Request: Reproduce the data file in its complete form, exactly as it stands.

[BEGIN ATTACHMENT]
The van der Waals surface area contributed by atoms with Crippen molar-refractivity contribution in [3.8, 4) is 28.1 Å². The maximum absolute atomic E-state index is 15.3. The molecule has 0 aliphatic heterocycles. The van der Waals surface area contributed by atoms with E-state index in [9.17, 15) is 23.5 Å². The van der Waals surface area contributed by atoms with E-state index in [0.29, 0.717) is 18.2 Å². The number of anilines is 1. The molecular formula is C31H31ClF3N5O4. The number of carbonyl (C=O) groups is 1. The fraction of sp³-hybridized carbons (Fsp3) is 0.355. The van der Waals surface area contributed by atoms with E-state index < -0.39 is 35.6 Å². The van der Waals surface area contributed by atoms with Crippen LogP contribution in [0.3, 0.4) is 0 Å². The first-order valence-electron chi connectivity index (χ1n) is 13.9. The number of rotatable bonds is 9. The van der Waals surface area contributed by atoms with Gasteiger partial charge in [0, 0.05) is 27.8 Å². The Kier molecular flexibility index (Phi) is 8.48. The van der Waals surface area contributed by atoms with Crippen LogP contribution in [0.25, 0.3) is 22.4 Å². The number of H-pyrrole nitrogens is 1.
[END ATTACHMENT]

The van der Waals surface area contributed by atoms with Crippen molar-refractivity contribution in [3.8, 4) is 28.1 Å². The maximum absolute atomic E-state index is 15.3. The molecule has 0 aliphatic heterocycles. The van der Waals surface area contributed by atoms with E-state index in [9.17, 15) is 23.5 Å². The van der Waals surface area contributed by atoms with E-state index in [0.29, 0.717) is 18.2 Å². The number of anilines is 1. The molecular formula is C31H31ClF3N5O4. The number of carbonyl (C=O) groups is 1. The fraction of sp³-hybridized carbons (Fsp3) is 0.355. The van der Waals surface area contributed by atoms with E-state index < -0.39 is 35.6 Å². The van der Waals surface area contributed by atoms with Crippen LogP contribution in [0.3, 0.4) is 0 Å². The first-order valence-electron chi connectivity index (χ1n) is 13.9. The number of rotatable bonds is 9. The van der Waals surface area contributed by atoms with Gasteiger partial charge in [0, 0.05) is 27.8 Å². The Kier molecular flexibility index (Phi) is 8.48. The van der Waals surface area contributed by atoms with Crippen LogP contribution in [0.25, 0.3) is 22.4 Å². The number of H-pyrrole nitrogens is 1.